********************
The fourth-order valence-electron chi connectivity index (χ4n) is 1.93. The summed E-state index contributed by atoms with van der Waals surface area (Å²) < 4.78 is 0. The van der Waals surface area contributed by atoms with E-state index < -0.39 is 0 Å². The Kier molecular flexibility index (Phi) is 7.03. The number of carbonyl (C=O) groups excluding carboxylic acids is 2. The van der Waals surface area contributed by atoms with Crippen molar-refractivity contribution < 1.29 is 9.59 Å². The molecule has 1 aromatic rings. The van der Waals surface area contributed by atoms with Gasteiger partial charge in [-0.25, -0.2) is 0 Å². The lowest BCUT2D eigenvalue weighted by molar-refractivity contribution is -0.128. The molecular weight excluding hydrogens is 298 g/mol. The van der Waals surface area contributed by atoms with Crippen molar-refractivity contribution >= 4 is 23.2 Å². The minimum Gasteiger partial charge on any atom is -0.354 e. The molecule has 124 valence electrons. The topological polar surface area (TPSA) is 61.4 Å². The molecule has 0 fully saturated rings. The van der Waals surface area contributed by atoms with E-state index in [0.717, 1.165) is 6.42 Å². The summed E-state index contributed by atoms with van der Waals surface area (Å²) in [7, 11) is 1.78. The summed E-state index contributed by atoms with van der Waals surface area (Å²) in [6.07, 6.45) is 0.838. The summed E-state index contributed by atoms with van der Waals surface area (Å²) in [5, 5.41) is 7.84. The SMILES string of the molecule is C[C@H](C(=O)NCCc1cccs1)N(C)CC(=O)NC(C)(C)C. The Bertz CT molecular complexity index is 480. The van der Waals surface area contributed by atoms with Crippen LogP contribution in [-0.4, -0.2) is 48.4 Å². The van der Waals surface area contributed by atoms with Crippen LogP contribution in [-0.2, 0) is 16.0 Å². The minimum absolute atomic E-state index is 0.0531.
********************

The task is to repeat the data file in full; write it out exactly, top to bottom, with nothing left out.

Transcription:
The fourth-order valence-electron chi connectivity index (χ4n) is 1.93. The summed E-state index contributed by atoms with van der Waals surface area (Å²) < 4.78 is 0. The van der Waals surface area contributed by atoms with E-state index < -0.39 is 0 Å². The Kier molecular flexibility index (Phi) is 7.03. The number of carbonyl (C=O) groups excluding carboxylic acids is 2. The van der Waals surface area contributed by atoms with Crippen molar-refractivity contribution < 1.29 is 9.59 Å². The molecule has 1 aromatic rings. The van der Waals surface area contributed by atoms with Gasteiger partial charge in [-0.25, -0.2) is 0 Å². The lowest BCUT2D eigenvalue weighted by molar-refractivity contribution is -0.128. The molecular weight excluding hydrogens is 298 g/mol. The van der Waals surface area contributed by atoms with Crippen molar-refractivity contribution >= 4 is 23.2 Å². The minimum Gasteiger partial charge on any atom is -0.354 e. The molecule has 124 valence electrons. The topological polar surface area (TPSA) is 61.4 Å². The molecule has 0 fully saturated rings. The van der Waals surface area contributed by atoms with E-state index in [0.717, 1.165) is 6.42 Å². The summed E-state index contributed by atoms with van der Waals surface area (Å²) in [7, 11) is 1.78. The summed E-state index contributed by atoms with van der Waals surface area (Å²) in [6.07, 6.45) is 0.838. The summed E-state index contributed by atoms with van der Waals surface area (Å²) in [5, 5.41) is 7.84. The SMILES string of the molecule is C[C@H](C(=O)NCCc1cccs1)N(C)CC(=O)NC(C)(C)C. The Bertz CT molecular complexity index is 480. The van der Waals surface area contributed by atoms with Crippen LogP contribution in [-0.4, -0.2) is 48.4 Å². The van der Waals surface area contributed by atoms with Crippen LogP contribution in [-0.2, 0) is 16.0 Å². The minimum absolute atomic E-state index is 0.0531.